Reply
 
Thread Tools Search this Thread
 
Old 26 October 2012, 08:28   #11
Member
 
Country: UK - Scotland
Boat name: Wildheart
Make: Humber/Delta Seasafe
Length: 5m +
Engine: Merc 60 Clamshell
MMSI: 235068449
Join Date: Apr 2007
Posts: 4,611
Easy way to check the loom is to swap to another known core & see if it works. (you may need a small jumper to connect the other core to the coil if it doesn't reach) & see if it fires.

Choke solenoid - can you move it by hand? That would at least tell you if it's mechanically jammed or not.

If wired correctly, normaly it will only fire if ignition is on. Check you have +12V feeding the switch first.

If not put your mutimeter to "ohms" & see what the resistance of the coil is. I'll try to remember to look it up in my Clymer when I get home & post what the reading should be. At a going in guess I'd be surprised if it's any more than about 50 Ohms, probably nearer 10-20. Needless to say open circuit is a dud coil.


Mixing engine makers' bits - There are now at least two of us on ribnet!
__________________

__________________
9D280 is offline   Reply With Quote
Old 27 October 2012, 17:42   #12
Member
 
SimonStDavids's Avatar
 
Country: UK - Wales
Town: St Davids
Boat name: Mellifera
Make: Avon
Length: 4m +
Engine: Outboard
Join Date: May 2010
Posts: 169
RIBase
The plot thickens!

The solenoid seems to move freely so I don't think it is jammed and with the multimeter the ohms is somewhere between 0.4 and 0.5 on the lowest setting my cheap meter goes down to.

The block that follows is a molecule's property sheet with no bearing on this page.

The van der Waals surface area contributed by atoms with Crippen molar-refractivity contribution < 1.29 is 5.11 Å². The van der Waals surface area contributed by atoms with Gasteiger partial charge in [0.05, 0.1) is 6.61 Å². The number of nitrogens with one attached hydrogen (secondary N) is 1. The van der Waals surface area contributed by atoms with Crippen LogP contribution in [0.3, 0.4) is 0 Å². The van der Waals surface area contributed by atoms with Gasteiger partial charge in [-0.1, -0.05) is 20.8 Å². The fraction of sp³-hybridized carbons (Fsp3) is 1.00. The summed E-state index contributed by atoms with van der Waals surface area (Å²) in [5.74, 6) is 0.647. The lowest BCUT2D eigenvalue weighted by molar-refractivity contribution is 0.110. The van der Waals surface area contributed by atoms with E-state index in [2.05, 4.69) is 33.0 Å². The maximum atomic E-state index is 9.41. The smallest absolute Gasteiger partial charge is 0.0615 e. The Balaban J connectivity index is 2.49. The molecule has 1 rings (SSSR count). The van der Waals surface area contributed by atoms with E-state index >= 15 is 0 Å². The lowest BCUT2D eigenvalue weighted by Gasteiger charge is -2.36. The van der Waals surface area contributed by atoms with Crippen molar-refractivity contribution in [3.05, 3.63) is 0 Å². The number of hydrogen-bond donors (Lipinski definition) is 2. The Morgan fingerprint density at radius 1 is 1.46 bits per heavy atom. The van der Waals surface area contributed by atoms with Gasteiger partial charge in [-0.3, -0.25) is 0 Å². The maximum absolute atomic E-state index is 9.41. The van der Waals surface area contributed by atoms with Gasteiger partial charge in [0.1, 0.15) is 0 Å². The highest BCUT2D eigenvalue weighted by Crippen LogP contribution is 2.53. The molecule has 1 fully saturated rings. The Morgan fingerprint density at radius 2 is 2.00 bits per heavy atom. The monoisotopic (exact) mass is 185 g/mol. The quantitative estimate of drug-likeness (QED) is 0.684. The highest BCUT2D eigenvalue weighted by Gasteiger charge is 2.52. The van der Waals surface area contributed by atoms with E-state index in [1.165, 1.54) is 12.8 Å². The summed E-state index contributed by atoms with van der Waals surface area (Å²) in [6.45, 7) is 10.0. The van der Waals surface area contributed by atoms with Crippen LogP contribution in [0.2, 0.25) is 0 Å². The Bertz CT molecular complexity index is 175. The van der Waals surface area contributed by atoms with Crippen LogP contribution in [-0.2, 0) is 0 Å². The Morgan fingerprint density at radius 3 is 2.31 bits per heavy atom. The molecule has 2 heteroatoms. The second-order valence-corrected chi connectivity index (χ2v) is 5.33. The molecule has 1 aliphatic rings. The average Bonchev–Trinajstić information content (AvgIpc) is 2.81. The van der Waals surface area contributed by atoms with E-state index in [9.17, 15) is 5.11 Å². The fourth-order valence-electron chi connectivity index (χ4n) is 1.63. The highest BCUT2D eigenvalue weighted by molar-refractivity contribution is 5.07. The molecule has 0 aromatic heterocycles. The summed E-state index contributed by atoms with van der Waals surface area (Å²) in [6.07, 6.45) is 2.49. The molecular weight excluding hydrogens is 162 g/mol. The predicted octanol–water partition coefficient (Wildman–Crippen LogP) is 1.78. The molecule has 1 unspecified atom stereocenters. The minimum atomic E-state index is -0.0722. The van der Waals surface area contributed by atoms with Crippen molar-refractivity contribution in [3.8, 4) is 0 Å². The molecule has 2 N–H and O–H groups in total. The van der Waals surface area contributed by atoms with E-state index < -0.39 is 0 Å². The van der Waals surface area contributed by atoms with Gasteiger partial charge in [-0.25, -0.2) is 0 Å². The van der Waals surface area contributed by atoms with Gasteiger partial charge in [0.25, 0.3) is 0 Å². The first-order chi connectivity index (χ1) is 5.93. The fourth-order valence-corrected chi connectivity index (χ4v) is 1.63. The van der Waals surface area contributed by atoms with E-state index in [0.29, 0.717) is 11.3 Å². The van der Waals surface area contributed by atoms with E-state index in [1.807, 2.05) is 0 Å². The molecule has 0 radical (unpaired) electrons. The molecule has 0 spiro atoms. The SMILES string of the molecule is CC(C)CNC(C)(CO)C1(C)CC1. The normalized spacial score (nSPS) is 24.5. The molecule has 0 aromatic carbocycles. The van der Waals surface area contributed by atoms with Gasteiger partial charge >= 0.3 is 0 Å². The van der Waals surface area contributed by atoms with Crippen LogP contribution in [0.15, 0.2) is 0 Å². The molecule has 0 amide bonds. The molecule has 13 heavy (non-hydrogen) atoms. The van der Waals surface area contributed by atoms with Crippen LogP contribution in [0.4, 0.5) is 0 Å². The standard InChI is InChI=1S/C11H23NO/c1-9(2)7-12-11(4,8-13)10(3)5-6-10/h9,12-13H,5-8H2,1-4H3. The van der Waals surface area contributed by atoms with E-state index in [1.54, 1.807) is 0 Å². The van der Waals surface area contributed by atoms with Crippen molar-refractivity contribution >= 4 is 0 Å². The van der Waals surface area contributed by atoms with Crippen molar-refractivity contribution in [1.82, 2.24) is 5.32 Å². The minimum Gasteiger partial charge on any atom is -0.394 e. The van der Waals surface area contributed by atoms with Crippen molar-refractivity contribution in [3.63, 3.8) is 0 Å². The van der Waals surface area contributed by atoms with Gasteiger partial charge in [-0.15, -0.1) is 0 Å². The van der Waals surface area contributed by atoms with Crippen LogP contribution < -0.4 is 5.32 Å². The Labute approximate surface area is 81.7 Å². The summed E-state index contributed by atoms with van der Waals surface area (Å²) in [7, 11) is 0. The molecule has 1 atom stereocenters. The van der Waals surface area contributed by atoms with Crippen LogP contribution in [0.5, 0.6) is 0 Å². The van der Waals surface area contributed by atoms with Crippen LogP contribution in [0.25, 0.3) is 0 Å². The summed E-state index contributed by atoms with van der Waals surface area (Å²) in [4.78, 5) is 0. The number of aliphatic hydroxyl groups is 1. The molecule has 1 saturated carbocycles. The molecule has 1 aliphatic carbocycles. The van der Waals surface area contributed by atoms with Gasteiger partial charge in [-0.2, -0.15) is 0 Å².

I will swap the blue for the redundant pink to check if the wire is dead but whilst checking a few things I noticed something very strange. I only appear to have about 6 volts at the console end of the loom???

I had this reading across the black and red in the loom and across the switched power from ignition to earth?? I was pretty sure it was supposed to be 12v

Engine starts fine and reads 12.6v across battery terminals. Any ideas what would cause this voltage drop and would it explain the choke not firing?
__________________

__________________
SimonStDavids is offline   Reply With Quote
Old 29 October 2012, 07:38   #13
Member
 
Country: UK - Scotland
Boat name: Wildheart
Make: Humber/Delta Seasafe
Length: 5m +
Engine: Merc 60 Clamshell
MMSI: 235068449
Join Date: Apr 2007
Posts: 4,611
0.5 ohm is close enough - that's conducting. BUT 6V isn't going to move it! (or anything else designed to work at 12V - your tacho might not be gubbed after all)!

Does your starter work on the key? The starter itself is "hard wired" back to the battery, so gets the full 12V off the big chunky cables (via the solenoid). Your solenoid might be "light" enough to fire on 6V, or more likely the chances are your keyswitch or choke switch contacts are on their way out - you might be getting 12V out the "start" contact, but have a highly corroded "ignition on +12V" contact.

Best bet now is to chase the 6V back & find out where it turns to 12. You have already done the battery, so try the terminal where the small +12 to the remotes wire is connected in the engine (probably o nthe starter solenoid). Unplug the loom, check the pin there. then at the ignition switch. If you got 12V all the way, then try the two outputs of the switch +12 (ign) & Start. If you got +12 on both of them, try your choke switch. (which if it turns out to be gubbed is easily replacable with a big sprung toggle for about 3 from Maplin (remember to buy the waterproof cover for it!)